Pope Francis blesses a smaller sculpture of Homeless Jesus created by Timothy Schmalz in 2013. The life-sized sculpture has found another home on the steps of the papal charities. Photo courtesy of Timothy Schmalz

Homeless Jesus finds a new home at the Vatican

  • March 24, 2016

Homeless Jesus has found another home, this time in the Vatican.

Canadian artist Timothy Schmalz’s sculpture of a homeless man on a park bench, wrapped in a rough blanket, with his bare feet exposed showing the wounds of Good Friday nails through the arches, has been placed in Sant’Egidio’s courtyard, near the entrance to the Office of Papal Charities.

From St. Jacob, Ont., Schmalz told The Catholic Register he couldn’t be more pleased to see his work placed at the entrance to the papal charities.

“I can’t think of any other spot that is more symbolically significant than on the steps going into the papal charities building at the Vatican,” Schmalz said.

The first life-sized casting of Homeless Jesus sits next to the entrance to Toronto’s Regis College, the University of Toronto’s Jesuit faculty of theology. It was installed in 2013.

In addition to the Vatican’s copy of the sculpture, Schmalz has recently seen it installed in front of the Catedral de Santa Maria la Real de la Almudena in Madrid. On Palm Sunday another copy was permanently installed on St. Thomas Mount, the site of the martyrdom of the Apostle Thomas outside Chennai in southern India.

“I like to say it’s more than a sculpture. It’s almost a movement, where the Gospels are challenging people everywhere around the world,” said Schmalz.

Acceptance at the Vatican follows one day after rejection in London. The City of Westminster Council decided the sculpture “would fail to maintain or improve (preserve or enhance) the character or appearance of the Westminster Abbey and Parliament Square Conservation Area.”

The London neighbourhood that includes the Houses of Parliament and Buckingham Palace has what its city council calls a “monument saturation zone,” which includes the Methodist Central Hall. The Methodists had applied to place the statue in front of their building.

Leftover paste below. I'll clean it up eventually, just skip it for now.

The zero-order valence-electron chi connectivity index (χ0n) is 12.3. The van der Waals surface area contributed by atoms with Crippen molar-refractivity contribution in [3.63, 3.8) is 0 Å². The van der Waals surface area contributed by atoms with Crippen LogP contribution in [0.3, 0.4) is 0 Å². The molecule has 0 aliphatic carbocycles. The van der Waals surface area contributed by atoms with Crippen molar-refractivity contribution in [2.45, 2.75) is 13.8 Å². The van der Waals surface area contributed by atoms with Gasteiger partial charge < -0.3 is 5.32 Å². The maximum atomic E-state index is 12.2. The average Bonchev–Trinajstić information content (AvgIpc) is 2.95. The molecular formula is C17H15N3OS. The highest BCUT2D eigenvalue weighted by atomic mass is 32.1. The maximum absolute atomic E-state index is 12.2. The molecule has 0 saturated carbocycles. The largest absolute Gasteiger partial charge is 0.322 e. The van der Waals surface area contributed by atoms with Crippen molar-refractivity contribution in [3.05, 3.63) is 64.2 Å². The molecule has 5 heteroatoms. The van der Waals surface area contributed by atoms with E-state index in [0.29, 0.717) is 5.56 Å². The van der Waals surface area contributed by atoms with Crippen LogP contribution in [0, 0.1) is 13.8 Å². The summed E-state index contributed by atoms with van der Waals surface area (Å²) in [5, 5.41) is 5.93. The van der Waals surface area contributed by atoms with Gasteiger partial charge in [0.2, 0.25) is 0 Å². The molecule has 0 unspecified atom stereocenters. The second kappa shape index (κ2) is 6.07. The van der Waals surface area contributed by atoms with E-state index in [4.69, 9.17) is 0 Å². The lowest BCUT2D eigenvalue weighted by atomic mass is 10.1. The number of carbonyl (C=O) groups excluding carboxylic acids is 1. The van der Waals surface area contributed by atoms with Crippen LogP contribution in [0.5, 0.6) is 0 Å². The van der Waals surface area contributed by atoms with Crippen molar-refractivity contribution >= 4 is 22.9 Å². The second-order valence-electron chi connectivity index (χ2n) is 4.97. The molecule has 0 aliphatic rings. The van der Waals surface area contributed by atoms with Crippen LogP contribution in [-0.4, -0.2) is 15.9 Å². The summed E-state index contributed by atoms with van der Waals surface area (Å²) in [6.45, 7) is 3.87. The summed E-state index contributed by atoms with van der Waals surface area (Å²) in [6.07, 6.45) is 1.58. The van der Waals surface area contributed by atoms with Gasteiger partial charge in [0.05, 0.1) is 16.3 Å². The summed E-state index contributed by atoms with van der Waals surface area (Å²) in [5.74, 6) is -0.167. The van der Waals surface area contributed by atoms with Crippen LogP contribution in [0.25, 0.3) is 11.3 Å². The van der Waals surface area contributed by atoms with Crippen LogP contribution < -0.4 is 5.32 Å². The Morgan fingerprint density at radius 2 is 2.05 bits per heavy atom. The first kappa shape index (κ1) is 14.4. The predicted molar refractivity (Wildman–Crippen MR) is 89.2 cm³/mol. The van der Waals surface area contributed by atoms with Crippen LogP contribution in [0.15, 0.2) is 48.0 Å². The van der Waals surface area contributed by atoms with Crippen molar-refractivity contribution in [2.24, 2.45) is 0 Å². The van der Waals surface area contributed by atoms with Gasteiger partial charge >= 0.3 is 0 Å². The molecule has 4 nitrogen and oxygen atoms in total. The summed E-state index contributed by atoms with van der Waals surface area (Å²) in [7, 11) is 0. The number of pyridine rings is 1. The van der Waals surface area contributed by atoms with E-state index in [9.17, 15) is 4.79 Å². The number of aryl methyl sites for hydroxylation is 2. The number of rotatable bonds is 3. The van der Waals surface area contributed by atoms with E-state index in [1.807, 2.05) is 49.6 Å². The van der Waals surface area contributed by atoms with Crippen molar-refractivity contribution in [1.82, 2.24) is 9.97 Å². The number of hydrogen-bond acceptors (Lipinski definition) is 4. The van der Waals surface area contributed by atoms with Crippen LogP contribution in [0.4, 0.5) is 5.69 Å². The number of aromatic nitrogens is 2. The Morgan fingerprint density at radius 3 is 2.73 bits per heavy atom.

The English Methodists have launched an online petition and are planning to ask Westminster Council to reconsider.

Each time the sculpture is rejected it stiffens Schmalz’s resolve to see it placed in every major city around the world.

“When they can’t see Jesus in the least of our brothers, I think they need a Gospel lesson,” he said.

Schmalz travelled to Rome in 2013 to have a small model of the eventual sculpture blessed by Pope Francis. The night before his audience with the Pope, Schmalz sat wide awake with anticipation in his Rome hotel room. Looking out his window, Schmalz found himself keeping vigil with a homeless man in the street, just a short walk from St. Peter’s Square.

“I open my window, what do I see? It’s basically a homeless person right bee-line in front of me, down in the street. So all night long I’m awake because I’m excited to have the sculpture blessed by Pope Francis. And the homeless man beneath me is awake because of the cold. I could see he was awake because of the light of his cigarette glowing in the darkness. I sat there at four in the morning thinking, ‘Isn’t this ironic?’ ” said Schmalz.

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